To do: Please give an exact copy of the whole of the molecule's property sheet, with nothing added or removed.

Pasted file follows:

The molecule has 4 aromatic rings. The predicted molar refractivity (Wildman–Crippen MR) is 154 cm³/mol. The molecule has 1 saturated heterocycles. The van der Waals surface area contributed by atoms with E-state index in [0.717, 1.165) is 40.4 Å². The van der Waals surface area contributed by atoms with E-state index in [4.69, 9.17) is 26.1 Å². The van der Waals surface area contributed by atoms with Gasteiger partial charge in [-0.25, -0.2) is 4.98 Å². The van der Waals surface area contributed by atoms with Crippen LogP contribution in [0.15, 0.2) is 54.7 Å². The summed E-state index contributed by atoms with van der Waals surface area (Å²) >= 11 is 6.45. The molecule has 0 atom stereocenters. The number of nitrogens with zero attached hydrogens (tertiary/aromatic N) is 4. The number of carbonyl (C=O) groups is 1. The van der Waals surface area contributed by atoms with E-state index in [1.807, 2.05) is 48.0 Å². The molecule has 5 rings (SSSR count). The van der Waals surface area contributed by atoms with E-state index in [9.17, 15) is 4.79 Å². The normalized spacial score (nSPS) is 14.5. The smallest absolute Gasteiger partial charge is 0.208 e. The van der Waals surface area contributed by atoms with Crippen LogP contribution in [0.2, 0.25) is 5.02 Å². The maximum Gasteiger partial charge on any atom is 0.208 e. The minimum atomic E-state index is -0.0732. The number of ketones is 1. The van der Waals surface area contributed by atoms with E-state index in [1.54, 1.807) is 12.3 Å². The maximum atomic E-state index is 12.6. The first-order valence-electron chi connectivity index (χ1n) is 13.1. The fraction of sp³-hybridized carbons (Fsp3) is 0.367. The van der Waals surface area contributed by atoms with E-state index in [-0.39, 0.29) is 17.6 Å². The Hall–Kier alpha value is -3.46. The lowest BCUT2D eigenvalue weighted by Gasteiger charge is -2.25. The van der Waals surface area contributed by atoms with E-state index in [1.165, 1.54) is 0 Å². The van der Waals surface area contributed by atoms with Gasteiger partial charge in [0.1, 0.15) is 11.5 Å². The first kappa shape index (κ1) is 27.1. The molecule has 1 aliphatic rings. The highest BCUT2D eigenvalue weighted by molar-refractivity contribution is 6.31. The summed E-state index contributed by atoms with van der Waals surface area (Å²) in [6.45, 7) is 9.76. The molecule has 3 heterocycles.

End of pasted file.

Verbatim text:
The molecule has 4 aromatic rings. The predicted molar refractivity (Wildman–Crippen MR) is 154 cm³/mol. The molecule has 1 saturated heterocycles. The van der Waals surface area contributed by atoms with E-state index in [0.717, 1.165) is 40.4 Å². The van der Waals surface area contributed by atoms with E-state index in [4.69, 9.17) is 26.1 Å². The van der Waals surface area contributed by atoms with Gasteiger partial charge in [-0.25, -0.2) is 4.98 Å². The van der Waals surface area contributed by atoms with Crippen LogP contribution in [0.15, 0.2) is 54.7 Å². The summed E-state index contributed by atoms with van der Waals surface area (Å²) >= 11 is 6.45. The molecule has 0 atom stereocenters. The number of nitrogens with zero attached hydrogens (tertiary/aromatic N) is 4. The number of carbonyl (C=O) groups is 1. The van der Waals surface area contributed by atoms with E-state index in [1.807, 2.05) is 48.0 Å². The molecule has 5 rings (SSSR count). The van der Waals surface area contributed by atoms with E-state index in [9.17, 15) is 4.79 Å². The normalized spacial score (nSPS) is 14.5. The smallest absolute Gasteiger partial charge is 0.208 e. The van der Waals surface area contributed by atoms with Crippen LogP contribution in [0.2, 0.25) is 5.02 Å². The maximum Gasteiger partial charge on any atom is 0.208 e. The minimum atomic E-state index is -0.0732. The number of ketones is 1. The van der Waals surface area contributed by atoms with E-state index in [1.54, 1.807) is 12.3 Å². The maximum atomic E-state index is 12.6. The first-order valence-electron chi connectivity index (χ1n) is 13.1. The fraction of sp³-hybridized carbons (Fsp3) is 0.367. The van der Waals surface area contributed by atoms with E-state index in [-0.39, 0.29) is 17.6 Å². The Hall–Kier alpha value is -3.46. The lowest BCUT2D eigenvalue weighted by Gasteiger charge is -2.25. The van der Waals surface area contributed by atoms with E-state index in [1.165, 1.54) is 0 Å². The van der Waals surface area contributed by atoms with Gasteiger partial charge in [0.1, 0.15) is 11.5 Å². The first kappa shape index (κ1) is 27.1. The molecule has 1 aliphatic rings. The highest BCUT2D eigenvalue weighted by molar-refractivity contribution is 6.31. The summed E-state index contributed by atoms with van der Waals surface area (Å²) in [6.45, 7) is 9.76. The molecule has 3 heterocycles.